I built my first website back in 1998. I had no idea what I was doing so; I drove to Barnes & Nobles to research HTML. I found a book called HotMetalPro that looked promising. It came with a 3 1/2″ floppy to install the application, so I bought it and ran home to make some magic happen. That was a long time ago; even the Wayback Machine struggles to gather up all the old images and pages.
There were only a few rudimentary tools for posting your website to search engines and a shortlist of “SEO tricks” you could use to score better in the rankings. Although, I’m not sure the acronym even existed back then. In most cases, people were very eager to exchange links to your website. Many sites even had a “links page” for that very purpose. A lot has changed since then. Things are moving so fast it’s a lot of work to keep up with all of the new strategies and tools.
- Categories: Blog, Design, logo, Marketing, Script writing, Video, Web Design •
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- by andymulllins
Typically with design, you get what you pay for. If you are hunting around for the cheapest rate, you will likely find a designer with skills to match your price. However, the opposite is not always true. Paying $150-200/hour does not always equate to receiving top professional services.
“I cringe when I see amateur design sold at a professional rate by sales people who wouldn’t know good design if it bit them in the butt.”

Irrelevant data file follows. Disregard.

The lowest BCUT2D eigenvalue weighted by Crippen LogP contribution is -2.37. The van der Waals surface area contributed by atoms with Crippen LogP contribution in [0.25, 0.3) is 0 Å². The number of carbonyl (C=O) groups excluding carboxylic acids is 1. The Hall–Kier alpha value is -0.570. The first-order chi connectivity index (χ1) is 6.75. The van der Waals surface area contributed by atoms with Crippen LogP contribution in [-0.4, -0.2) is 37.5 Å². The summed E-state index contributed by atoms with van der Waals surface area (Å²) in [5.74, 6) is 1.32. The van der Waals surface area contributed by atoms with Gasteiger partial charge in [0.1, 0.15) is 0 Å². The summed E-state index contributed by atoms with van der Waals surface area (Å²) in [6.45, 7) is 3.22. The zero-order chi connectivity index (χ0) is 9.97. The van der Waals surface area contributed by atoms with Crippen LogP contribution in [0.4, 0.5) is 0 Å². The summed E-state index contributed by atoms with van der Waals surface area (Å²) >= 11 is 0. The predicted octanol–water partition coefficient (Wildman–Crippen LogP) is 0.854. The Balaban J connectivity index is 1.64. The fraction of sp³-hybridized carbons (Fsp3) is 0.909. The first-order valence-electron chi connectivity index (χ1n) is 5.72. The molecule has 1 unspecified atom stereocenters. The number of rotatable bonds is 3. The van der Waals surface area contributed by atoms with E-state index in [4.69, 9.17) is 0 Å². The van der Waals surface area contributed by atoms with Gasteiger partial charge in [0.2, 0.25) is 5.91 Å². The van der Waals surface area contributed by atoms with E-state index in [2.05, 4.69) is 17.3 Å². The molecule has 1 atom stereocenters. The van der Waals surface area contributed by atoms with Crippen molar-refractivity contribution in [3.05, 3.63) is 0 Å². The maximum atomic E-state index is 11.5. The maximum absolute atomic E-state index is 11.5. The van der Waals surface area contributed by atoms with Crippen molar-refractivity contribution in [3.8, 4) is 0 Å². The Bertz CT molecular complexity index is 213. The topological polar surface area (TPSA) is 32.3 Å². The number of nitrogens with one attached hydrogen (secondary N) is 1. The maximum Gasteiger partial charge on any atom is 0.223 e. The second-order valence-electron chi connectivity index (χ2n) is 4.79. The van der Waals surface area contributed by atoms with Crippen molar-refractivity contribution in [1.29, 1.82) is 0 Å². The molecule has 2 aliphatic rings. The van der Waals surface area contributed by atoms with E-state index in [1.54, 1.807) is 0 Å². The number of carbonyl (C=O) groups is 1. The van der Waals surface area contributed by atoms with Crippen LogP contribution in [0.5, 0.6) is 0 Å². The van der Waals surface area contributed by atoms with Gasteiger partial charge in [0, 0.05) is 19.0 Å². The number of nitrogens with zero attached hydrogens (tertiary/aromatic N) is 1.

I love good design, and I applaud teams that do great work. The value a professional can deliver is worth their rate and more. I often encourage talented young designers to charge more for their services. However, I cringe when I see amateur design sold at a professional rate by sales people who wouldn’t know good design if it bit them in the butt. It is especially abhorrent when the owners of the marketing firm or agency knowingly sell this amateur design because they are unwilling to pay for talent.
Could the poor design be the client’s fault? It’s possible the designer could blame the client. In any client-designer relationship there is some responsibility for the client to “like” the work. At times, this can produce a less than perfect end product in the designer’s eyes. That said, the client’s likes should take a back seat to those of the target audience, goals of the project, etc…. It doesn’t always work out that way. A confident, knowledgeable team can steer the client to decisions that will be best for accomplishing the company’s goals. Regardless, the artist is always responsible for following the rules of sound design.
Last year I took on a client that had been through this experience. The salesmen of Company X sold them on hype and charged a premium for amateur design. See the examples below of their work and our upgrade.
Logo Design by Company X:
Video by Company X:
Video Upgrade By Novsun:
Website by Company X:
Website Upgrade by Novsun:
To be clear, we are NOT talking about paying a teenager a few bucks to get them started in design. We are talking about tens of thousands of dollars spent for professional branding and marketing services.
Business owners need to know that there is good design and bad design, sometimes the price tag is the same.
Don’t buy branding & marketing from the first “Used Car Salesman” that comes through the door. Who you hire to handle branding and marketing makes a big impact on how potential customers will perceive your business. Do your homework, take time to talk to several agencies and their clients before making a decision.